Idiot Compassion and Sentimental Grief

You’ve just had your appendix removed and a friend shows up at your hospital bed and begins to cry, saying, “This reminds me of when I had my appendix out when I was seven. Oh it was so hard!” and you expend the last of your precious healing energy trying to make them feel better. Or maybe you know someone who buys vodka for their alcoholic husband, saying, “But I really understand! I have so much compassion for him!”

On the one hand, it’s sentimental grief, and on the other, idiot compassion. Find out more about these two enemies true compassion, here:

A person who fails to note that he projects his own problems onto people who are suffering is incapable of providing effective help and can, moreover, easily drift into sentimental grief. For this reason it is necessary to make a clear distinction between our own situation and our own mental ecosystem on the one hand and the situation of a person we want to help on the other. Only then is sympathy and empathic understanding possible. When, reality-anchored and from a reliable subjective basis, we thoroughly apprehend the situation of the other, no despondency resulting from identifying with that other is possible.

Foolish helping, or, as some Buddhists call it, idiot compassion, is another distortion of true compassion. Through this we make it easier to get entangled in activities that will cause still further suffering. This is the case, for example, when we give alcohol or drugs to an addict, or cover for a criminal instead of confronting him with his situation. Such foolish help simply makes it harder for the suffering person to break out of the vicious circle of his suffering. Many “helpful measures” taken by people are foolish; the only function they serve is that of an alibi, by covering up guilt feelings and providing a distraction from the actual problems. Genuine compassion and understanding thoroughly and undistorted apprehends reality as it is.

Adapted from The Practice of Happiness by Mirko Fryba (Shambhala, 1995). Copyright (c) 1995 by Mirko Fryba. Reprinted by permission of Shambhala.
Adapted from The Practice of Happiness by Mirko Fryba (Shambhala, 1995).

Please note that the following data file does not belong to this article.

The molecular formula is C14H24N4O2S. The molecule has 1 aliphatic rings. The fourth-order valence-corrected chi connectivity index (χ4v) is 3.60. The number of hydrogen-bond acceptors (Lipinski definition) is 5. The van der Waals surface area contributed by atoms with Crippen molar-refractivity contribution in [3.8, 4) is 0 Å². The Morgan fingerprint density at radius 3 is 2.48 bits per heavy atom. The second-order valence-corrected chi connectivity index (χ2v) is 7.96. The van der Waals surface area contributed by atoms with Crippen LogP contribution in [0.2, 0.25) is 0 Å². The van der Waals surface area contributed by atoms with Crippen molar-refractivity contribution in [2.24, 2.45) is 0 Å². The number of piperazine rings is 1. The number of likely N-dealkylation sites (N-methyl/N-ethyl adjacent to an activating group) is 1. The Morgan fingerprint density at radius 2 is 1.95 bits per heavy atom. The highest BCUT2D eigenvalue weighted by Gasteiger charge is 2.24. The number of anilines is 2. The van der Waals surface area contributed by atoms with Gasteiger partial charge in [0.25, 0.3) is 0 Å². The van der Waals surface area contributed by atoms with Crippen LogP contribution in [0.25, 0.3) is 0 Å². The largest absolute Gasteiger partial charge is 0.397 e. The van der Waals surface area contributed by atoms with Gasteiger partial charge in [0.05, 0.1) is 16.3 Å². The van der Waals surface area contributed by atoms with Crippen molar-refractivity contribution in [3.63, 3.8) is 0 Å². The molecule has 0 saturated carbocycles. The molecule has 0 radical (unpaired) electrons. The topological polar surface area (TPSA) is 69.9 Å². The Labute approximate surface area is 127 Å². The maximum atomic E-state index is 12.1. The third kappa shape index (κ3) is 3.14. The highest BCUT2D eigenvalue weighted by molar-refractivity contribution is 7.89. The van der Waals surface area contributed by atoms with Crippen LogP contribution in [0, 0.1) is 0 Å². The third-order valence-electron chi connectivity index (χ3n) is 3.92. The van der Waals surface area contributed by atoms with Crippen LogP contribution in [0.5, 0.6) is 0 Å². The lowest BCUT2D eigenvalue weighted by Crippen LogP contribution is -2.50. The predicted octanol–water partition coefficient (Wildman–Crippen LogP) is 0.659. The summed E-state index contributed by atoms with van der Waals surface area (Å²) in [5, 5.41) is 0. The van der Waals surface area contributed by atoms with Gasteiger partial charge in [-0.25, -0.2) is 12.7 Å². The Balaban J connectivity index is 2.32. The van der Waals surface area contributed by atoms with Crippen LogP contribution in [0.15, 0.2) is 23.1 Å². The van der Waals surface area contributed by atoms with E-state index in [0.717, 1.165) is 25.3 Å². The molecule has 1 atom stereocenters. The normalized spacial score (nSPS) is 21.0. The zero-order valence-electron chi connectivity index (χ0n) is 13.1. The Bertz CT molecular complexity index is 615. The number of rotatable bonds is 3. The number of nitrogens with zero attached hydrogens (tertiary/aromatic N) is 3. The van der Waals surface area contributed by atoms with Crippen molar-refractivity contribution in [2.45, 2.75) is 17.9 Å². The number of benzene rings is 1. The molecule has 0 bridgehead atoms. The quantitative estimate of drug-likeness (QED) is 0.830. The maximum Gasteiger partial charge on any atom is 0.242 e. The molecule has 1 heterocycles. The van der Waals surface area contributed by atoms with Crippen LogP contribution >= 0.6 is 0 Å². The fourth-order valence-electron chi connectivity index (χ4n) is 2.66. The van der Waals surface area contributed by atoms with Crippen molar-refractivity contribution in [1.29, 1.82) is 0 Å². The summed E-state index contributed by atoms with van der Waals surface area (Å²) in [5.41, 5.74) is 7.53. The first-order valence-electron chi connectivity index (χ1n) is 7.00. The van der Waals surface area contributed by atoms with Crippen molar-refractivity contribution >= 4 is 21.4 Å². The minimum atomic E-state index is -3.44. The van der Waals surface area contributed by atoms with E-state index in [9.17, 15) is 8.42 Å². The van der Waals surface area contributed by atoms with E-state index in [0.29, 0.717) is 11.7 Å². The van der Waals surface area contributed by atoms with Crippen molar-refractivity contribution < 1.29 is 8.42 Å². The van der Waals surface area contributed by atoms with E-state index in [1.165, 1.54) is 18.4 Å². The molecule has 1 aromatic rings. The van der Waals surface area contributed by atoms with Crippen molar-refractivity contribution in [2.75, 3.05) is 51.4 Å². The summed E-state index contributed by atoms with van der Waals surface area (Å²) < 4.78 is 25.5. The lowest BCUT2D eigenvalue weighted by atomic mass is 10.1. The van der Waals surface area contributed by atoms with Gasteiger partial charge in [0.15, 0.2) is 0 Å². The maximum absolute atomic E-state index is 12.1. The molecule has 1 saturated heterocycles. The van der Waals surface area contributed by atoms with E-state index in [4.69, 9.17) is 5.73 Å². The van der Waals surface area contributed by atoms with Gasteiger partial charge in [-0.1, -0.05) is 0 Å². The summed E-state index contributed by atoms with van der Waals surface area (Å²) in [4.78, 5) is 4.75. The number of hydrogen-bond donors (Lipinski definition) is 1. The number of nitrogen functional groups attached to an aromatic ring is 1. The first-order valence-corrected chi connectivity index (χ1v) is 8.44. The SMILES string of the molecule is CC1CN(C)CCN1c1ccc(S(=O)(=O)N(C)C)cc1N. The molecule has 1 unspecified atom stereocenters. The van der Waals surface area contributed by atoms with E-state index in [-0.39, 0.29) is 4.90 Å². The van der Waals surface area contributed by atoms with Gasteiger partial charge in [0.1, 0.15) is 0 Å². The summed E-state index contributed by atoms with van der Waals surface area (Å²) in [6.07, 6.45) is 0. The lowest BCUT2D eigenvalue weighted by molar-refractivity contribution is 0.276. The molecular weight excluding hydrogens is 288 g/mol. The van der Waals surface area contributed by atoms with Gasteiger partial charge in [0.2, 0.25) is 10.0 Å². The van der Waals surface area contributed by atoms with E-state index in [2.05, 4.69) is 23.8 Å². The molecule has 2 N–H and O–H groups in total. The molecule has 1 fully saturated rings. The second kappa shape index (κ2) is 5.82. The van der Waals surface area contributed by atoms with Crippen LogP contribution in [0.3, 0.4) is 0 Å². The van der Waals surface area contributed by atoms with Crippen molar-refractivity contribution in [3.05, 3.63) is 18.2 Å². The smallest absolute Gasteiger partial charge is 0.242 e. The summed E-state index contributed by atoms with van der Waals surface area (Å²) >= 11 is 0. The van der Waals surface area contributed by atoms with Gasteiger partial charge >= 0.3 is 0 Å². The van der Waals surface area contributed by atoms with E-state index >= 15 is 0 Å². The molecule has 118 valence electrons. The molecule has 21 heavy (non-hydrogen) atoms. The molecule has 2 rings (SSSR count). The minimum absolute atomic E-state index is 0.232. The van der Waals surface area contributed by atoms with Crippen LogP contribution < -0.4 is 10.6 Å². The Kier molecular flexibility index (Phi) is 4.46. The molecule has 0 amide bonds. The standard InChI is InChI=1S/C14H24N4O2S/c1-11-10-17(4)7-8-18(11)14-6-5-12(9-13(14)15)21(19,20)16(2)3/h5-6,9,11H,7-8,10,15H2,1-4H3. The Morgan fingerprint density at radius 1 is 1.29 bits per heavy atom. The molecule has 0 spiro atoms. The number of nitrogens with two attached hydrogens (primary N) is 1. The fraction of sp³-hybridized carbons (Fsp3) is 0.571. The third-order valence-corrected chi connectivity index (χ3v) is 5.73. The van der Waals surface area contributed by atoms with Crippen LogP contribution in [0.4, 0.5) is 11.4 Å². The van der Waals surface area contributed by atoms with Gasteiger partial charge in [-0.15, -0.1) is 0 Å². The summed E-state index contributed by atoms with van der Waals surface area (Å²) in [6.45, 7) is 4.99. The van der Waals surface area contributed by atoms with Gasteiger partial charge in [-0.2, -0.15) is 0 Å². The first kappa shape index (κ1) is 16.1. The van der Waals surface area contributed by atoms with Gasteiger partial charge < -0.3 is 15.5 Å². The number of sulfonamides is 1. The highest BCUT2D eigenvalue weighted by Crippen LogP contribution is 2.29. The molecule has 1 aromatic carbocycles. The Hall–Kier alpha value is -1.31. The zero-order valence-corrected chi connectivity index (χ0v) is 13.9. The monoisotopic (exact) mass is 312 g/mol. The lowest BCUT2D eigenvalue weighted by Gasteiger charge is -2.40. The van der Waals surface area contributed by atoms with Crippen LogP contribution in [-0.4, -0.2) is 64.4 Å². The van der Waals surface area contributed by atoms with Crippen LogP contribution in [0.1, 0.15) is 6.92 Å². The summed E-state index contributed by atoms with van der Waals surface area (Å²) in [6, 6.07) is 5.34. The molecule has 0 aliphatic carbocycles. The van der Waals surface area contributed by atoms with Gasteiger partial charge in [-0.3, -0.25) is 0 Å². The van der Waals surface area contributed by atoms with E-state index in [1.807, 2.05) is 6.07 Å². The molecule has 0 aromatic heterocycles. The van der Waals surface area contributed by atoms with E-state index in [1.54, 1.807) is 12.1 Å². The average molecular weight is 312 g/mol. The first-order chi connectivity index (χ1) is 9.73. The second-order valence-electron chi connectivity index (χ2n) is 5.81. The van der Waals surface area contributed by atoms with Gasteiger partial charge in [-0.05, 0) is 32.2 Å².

20 comments

Jeremy Schanche
Jeremy Schanche3 years ago

Trungpa Rinpoche made a very valid point about 'idiot compassion'. However, the other extreme would be no-compassion - I s'pose real compassion falls not into either extreme.

Patricia H.
Patricia H.3 years ago

great article

Tamara Hayes
Tamara Hayes3 years ago

Very good article. I agree with Elaine. People need to learn to be better listeners rather than concentrating on what they want to say, they should just be there for the person and be open to allowing that person the opportunity to express their feelings. There does come a point when you need to realize that maybe someone is dwelling too much, and that is the time to try to be a positive influence and help that person move on from their dwelling by focusing on something positive. Of course it all depends on whether the person wants to be helped.

Martha Roberts
Martha Roberts3 years ago

i think it's hard to know the situation without being there. Having a similar expereince is part of being human and part of what enables us to sense others' feelings. But maybe a better approach is just to be present and offer the other person an opportunity to express their own feelings. They may actually be feeling great relief about their problem being resolved.

Elaine A.
Elaine Al Meqdad4 years ago

True compassion is the ability to feel what another is feeling. Either good,bad or indifferent!
Idiot compassion is the ability to enable one in their quest to destruction!

J.L. A.
JL A.4 years ago

good reminders

Michele Wilkinson

Thank you

Stefania C.
Stefania C.4 years ago

Hard to be always in the right emotion... Again it's easy to judge a situation when you do not live it. I prefer to have a sentimental friend than no friend at all !))

Alberta Daw
AJ Daw5 years ago

wounded people need compassion and non-judgemental listeners.
addicted people need cleansing and strengthening to fight the battle that will be theirs perpetually.

Bon L.
Bon L.5 years ago

Thanks for the info.